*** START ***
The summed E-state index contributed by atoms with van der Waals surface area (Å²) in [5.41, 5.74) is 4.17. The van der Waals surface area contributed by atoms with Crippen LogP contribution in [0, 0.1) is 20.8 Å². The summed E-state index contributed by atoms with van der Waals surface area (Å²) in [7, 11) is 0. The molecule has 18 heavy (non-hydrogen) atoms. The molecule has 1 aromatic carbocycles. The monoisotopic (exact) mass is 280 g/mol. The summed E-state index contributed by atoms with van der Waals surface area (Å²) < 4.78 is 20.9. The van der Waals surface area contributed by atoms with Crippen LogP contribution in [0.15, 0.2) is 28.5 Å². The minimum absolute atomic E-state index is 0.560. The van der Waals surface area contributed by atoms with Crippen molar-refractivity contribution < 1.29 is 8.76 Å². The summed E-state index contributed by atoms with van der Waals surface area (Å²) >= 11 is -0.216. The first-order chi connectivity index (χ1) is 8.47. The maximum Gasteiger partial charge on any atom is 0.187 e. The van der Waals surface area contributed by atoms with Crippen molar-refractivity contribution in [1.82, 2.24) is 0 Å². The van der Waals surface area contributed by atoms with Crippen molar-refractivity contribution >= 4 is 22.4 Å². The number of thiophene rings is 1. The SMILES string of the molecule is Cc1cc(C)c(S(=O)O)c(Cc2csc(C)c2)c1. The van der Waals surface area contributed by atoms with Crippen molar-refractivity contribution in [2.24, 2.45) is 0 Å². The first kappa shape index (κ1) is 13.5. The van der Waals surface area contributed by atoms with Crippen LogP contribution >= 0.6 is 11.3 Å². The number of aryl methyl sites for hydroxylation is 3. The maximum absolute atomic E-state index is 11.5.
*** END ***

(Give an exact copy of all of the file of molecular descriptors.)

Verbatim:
The summed E-state index contributed by atoms with van der Waals surface area (Å²) in [5.41, 5.74) is 4.17. The van der Waals surface area contributed by atoms with Crippen LogP contribution in [0, 0.1) is 20.8 Å². The summed E-state index contributed by atoms with van der Waals surface area (Å²) in [7, 11) is 0. The molecule has 18 heavy (non-hydrogen) atoms. The molecule has 1 aromatic carbocycles. The monoisotopic (exact) mass is 280 g/mol. The summed E-state index contributed by atoms with van der Waals surface area (Å²) < 4.78 is 20.9. The van der Waals surface area contributed by atoms with Crippen LogP contribution in [0.15, 0.2) is 28.5 Å². The minimum absolute atomic E-state index is 0.560. The van der Waals surface area contributed by atoms with Crippen molar-refractivity contribution < 1.29 is 8.76 Å². The summed E-state index contributed by atoms with van der Waals surface area (Å²) >= 11 is -0.216. The first-order chi connectivity index (χ1) is 8.47. The maximum Gasteiger partial charge on any atom is 0.187 e. The van der Waals surface area contributed by atoms with Crippen molar-refractivity contribution in [1.82, 2.24) is 0 Å². The van der Waals surface area contributed by atoms with Crippen molar-refractivity contribution >= 4 is 22.4 Å². The number of thiophene rings is 1. The SMILES string of the molecule is Cc1cc(C)c(S(=O)O)c(Cc2csc(C)c2)c1. The van der Waals surface area contributed by atoms with Crippen molar-refractivity contribution in [2.24, 2.45) is 0 Å². The first kappa shape index (κ1) is 13.5. The van der Waals surface area contributed by atoms with Crippen LogP contribution >= 0.6 is 11.3 Å². The number of aryl methyl sites for hydroxylation is 3. The maximum absolute atomic E-state index is 11.5.